The Post-Ups: Something else that Mark Jackson did to give the game away in the fourth quarter was to continually force the ball inside for David Lee post-ups.

Hasn’t Bob Fitzgerald been making all sorts of noise lately about how “analytics-driven” the new Warriors are? Aren’t Joe and Kirk Lacob avid and ostentatious attendees of the MIT Sloan conference every year?

Well, while the Thunder were busy attacking the Warriors with threes and layups — as modern basketball theory (I call it Nellieball) dictates — Mark Jackson was busy pursuing the least efficient form of offense that there is: low post offense.

I love David Lee, everyone knows that. And he’s one of the best low-post power forwards in basketball, when it comes to it. Particularly when guarded by bigger and slower players.

But not against Ibaka and Durant. Come on. Those are two of the handful of guys in the league that are both longer and quicker than Lee. This is a matchup you want to attack?

And particularly when the Warriors have so many better options on offense. Is this not the best passing team in the NBA? Just take a look at the (two) pick and roll plays they ran with Lee in the fourth quarter. Both resulted in great shots.

Look at the shots that Curry and Klay got in the offense last night. Where was that in the fourth quarter?

I’m guessing (hoping) that Mark Jackson became obsessed with attacking Kevin Durant, who had five fouls, and tried to foul him out of the game.

Huge mistake. Durant is too talented and too smart a player. And how many refs in the league are willing to blow that final whistle on the face of the NBA?

That whistle would be the Horn of Doom for their career.

Iggy: Hero of the game.

No, not for that ridiculous last second shot, that his career has shown he shoots at far less than 40%, and that Philadelphia fans ran him out of town for. I’m probably the only Warriors fan in existence right now who is dismayed that Mark Jackson has apparently chosen Iggy as his closer.

Iggy was the hero of the game for his extraordinary defense on Kevin Durant. Durant being limited to 20 points on 5-13 shooting was a huge win for the Warriors.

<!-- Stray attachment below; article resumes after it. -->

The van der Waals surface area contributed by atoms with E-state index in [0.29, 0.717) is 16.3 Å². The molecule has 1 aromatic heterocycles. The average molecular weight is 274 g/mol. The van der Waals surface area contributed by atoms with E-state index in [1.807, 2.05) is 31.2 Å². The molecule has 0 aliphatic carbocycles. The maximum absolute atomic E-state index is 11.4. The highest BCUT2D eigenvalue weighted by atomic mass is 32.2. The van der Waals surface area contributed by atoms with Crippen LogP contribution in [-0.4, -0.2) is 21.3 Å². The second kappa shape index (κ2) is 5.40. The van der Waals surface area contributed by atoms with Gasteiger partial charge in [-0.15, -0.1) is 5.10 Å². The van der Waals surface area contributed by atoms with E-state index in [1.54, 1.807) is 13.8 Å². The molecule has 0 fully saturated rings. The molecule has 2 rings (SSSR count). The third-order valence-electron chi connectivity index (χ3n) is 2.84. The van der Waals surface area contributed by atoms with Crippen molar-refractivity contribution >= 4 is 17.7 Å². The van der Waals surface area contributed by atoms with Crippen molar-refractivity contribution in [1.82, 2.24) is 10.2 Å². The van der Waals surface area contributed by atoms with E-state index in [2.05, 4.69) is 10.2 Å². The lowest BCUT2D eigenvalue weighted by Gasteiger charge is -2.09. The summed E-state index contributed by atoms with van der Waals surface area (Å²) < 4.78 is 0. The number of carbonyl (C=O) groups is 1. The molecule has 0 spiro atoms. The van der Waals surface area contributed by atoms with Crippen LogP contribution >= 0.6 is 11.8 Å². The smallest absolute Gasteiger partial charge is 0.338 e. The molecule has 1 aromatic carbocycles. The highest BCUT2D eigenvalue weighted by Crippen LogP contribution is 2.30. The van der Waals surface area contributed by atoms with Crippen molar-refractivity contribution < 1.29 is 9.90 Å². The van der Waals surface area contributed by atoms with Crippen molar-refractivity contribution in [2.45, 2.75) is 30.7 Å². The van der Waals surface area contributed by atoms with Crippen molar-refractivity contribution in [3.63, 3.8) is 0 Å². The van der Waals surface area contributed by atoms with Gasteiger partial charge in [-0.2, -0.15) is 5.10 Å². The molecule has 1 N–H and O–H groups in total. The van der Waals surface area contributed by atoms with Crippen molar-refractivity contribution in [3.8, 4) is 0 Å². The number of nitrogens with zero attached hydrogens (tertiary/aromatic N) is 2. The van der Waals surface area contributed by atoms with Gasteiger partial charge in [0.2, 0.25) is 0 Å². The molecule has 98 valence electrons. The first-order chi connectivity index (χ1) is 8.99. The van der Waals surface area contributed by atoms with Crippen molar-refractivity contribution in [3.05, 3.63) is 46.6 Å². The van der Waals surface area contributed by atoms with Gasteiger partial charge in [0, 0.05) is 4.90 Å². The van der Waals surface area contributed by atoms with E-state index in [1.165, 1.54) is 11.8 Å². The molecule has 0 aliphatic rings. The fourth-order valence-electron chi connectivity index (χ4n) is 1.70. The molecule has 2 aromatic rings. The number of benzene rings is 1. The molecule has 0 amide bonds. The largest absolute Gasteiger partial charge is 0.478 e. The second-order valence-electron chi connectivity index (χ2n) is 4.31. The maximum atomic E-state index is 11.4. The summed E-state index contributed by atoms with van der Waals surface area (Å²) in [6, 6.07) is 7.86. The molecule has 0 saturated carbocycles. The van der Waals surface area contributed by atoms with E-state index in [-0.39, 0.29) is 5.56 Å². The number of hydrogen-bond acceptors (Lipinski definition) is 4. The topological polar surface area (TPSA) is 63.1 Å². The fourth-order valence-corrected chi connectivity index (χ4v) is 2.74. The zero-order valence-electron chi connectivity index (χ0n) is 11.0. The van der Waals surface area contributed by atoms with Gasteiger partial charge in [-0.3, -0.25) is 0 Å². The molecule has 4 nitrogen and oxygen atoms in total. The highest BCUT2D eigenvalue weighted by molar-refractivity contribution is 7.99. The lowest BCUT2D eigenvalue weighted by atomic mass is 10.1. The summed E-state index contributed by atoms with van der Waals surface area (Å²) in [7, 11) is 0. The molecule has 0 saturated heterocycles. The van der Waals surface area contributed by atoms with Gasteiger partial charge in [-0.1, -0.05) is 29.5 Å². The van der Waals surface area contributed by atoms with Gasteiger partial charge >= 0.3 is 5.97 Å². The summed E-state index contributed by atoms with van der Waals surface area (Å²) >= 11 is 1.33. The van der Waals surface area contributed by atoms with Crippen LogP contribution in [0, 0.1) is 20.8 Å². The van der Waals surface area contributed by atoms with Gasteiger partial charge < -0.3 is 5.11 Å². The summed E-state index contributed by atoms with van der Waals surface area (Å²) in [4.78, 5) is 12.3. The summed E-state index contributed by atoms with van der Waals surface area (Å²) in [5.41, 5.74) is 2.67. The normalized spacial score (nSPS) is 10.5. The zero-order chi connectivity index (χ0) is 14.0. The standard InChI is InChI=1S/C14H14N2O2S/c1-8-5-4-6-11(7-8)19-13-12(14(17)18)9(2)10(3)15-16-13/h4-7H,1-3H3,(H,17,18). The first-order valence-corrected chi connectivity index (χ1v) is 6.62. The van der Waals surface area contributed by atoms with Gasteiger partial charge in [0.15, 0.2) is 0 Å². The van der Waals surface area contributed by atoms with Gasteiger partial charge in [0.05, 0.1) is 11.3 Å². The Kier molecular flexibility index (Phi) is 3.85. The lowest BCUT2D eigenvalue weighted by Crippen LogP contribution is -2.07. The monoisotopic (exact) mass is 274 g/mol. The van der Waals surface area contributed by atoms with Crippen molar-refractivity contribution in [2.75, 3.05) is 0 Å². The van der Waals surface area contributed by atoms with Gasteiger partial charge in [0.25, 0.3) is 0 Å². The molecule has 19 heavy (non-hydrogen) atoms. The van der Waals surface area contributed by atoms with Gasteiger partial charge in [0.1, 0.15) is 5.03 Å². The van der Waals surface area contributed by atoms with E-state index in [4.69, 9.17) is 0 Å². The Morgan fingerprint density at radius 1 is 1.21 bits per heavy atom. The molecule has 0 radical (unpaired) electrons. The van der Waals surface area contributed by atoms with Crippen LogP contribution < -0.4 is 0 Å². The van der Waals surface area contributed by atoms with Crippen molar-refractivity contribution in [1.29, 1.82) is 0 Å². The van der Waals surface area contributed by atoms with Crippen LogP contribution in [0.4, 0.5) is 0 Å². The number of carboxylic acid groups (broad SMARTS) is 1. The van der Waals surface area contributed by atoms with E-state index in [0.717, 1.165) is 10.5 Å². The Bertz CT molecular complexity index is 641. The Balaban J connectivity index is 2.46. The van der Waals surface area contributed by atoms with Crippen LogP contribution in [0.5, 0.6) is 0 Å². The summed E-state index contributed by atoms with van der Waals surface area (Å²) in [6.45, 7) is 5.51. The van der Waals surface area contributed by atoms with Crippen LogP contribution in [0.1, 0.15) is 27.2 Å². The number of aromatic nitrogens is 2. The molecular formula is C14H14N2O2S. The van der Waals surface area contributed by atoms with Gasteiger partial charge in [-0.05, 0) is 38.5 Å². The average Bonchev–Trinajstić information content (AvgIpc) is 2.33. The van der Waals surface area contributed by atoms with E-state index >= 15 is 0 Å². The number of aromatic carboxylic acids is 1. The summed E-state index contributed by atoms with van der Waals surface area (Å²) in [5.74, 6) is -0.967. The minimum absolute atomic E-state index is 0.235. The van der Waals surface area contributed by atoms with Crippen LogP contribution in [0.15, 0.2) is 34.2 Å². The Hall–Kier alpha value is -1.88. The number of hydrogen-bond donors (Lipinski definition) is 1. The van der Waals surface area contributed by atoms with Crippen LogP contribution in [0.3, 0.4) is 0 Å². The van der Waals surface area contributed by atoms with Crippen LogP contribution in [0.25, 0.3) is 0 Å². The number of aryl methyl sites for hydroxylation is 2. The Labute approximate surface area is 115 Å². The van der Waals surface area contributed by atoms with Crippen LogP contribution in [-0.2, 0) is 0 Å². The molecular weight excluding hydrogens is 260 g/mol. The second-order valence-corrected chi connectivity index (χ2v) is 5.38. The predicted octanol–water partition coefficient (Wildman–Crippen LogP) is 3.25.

Andre Iguodala, not Andrew Bogut, is the reason why the Warriors have taken a quantum leap defensively this season. Iggy, not Bogut, is the reason the Warriors are contenders.

Iggy was the missing piece.

Curry: Fabulous through three quarters. Taken out of the game by Mark Jackson’s decision-making in the fourth quarter.

One of the best closers in basketball. But only his rookie coach, Don Nelson, has recognized it so far.

9 assists against 2 TO’s. By the end of this season, only Matt Steinmetz will be left among those who don’t believe he’s a point guard.

Bogut: I don’t want to pile on poor Bogues, particularly after a game in which he was victimized by his coach as much as his own abilities. I do believe he is important to the Warriors success, especially against the bigger teams in the league. When used correctly.

But has Bogut given us a game so far this season that has looked anything like those games he gave us in the playoffs? You know, the ones right after his ankle was shot up with horse tranquilizer, or whatever?

Why not? Is he only capable of those performances on chemicals?

Last night, Bogut gave us 6 points, 7 rebounds and 0 blocked shots in 29 minutes. In a big game. At home. After a rest. Going against a rookie.

For the season, he’s averaging 5.8 points, 7.6 rebounds, and 1.4 blocks. While shooting 47% from the line, and like Andris Biedrins, doing his damnedest to avoid going there in the first place.

Is this worth $12 million a year for three years?

Thompson: Charles Barkley called Klay a certain all-star last night. So I’m no longer alone. But I don’t know if that’s the company I was looking for.

This might have been the best game I’ve seen from Klay as a pro. 27 points on 10-15, 6-9 from three, while chasing Russell Westbrook around all night.

Questions of clutchness? Answered in the fourth quarter last night with that huge post-up bucket over Reggie Jackson, and the And One fastbreak layup.

Klayups? Has he missed a single layup this season?

Questions of efficiency? How does 54% from the field for the season sound? That number will certainly regress, but I think the days of shooting 43% are behind him for good.

Klay is answering every question. Take a look at those 3 blocks last night.

That’s two more than Harrison Barnes — he of the 40 inch vertical — has for the season.

Barnes: The Warriors featured Barnes heavily in the mid-post last night, trying to punish the Thunder for guarding him with their undersized guards, and he was OK. Not dominant, but not terrible. 6-14 for the game, but got to the line a couple of times.

The problem I have with using Barnes this way is that it is horribly inefficient. This form of basketball — mid-post isolation — is horribly inefficient even in the hands of its foremost practitioners, Kobe Bryant and Carmelo Anthony. And Barnes will never approach their proficiency.

Inefficient because: It stops all player movement. Is turnover prone. And even when all goes well, usually results in a difficult, fading, mid-range two.

Meh.